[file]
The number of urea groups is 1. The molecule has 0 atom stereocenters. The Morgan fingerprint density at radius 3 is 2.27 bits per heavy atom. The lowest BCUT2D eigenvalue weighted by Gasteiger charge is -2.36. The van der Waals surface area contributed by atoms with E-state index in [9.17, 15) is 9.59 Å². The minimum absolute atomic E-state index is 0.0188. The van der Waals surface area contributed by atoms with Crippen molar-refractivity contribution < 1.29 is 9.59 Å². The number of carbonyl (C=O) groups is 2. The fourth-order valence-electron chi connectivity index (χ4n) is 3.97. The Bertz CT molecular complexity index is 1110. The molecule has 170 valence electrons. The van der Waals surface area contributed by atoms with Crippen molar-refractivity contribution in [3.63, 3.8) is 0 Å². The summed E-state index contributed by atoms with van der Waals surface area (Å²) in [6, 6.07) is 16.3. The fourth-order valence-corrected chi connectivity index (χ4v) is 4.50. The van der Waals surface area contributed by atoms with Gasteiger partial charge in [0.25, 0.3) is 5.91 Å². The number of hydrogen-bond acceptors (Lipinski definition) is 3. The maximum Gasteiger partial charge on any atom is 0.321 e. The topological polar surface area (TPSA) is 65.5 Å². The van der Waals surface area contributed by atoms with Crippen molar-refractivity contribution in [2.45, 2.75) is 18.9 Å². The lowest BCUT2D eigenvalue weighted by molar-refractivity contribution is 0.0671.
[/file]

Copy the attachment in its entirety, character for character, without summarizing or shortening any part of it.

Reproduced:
The number of urea groups is 1. The molecule has 0 atom stereocenters. The Morgan fingerprint density at radius 3 is 2.27 bits per heavy atom. The lowest BCUT2D eigenvalue weighted by Gasteiger charge is -2.36. The van der Waals surface area contributed by atoms with E-state index in [9.17, 15) is 9.59 Å². The minimum absolute atomic E-state index is 0.0188. The van der Waals surface area contributed by atoms with Crippen molar-refractivity contribution < 1.29 is 9.59 Å². The number of carbonyl (C=O) groups is 2. The fourth-order valence-electron chi connectivity index (χ4n) is 3.97. The Bertz CT molecular complexity index is 1110. The molecule has 170 valence electrons. The van der Waals surface area contributed by atoms with Crippen molar-refractivity contribution in [3.63, 3.8) is 0 Å². The summed E-state index contributed by atoms with van der Waals surface area (Å²) in [6, 6.07) is 16.3. The fourth-order valence-corrected chi connectivity index (χ4v) is 4.50. The van der Waals surface area contributed by atoms with Gasteiger partial charge in [0.25, 0.3) is 5.91 Å². The number of hydrogen-bond acceptors (Lipinski definition) is 3. The maximum Gasteiger partial charge on any atom is 0.321 e. The topological polar surface area (TPSA) is 65.5 Å². The van der Waals surface area contributed by atoms with Crippen molar-refractivity contribution in [2.45, 2.75) is 18.9 Å². The lowest BCUT2D eigenvalue weighted by molar-refractivity contribution is 0.0671.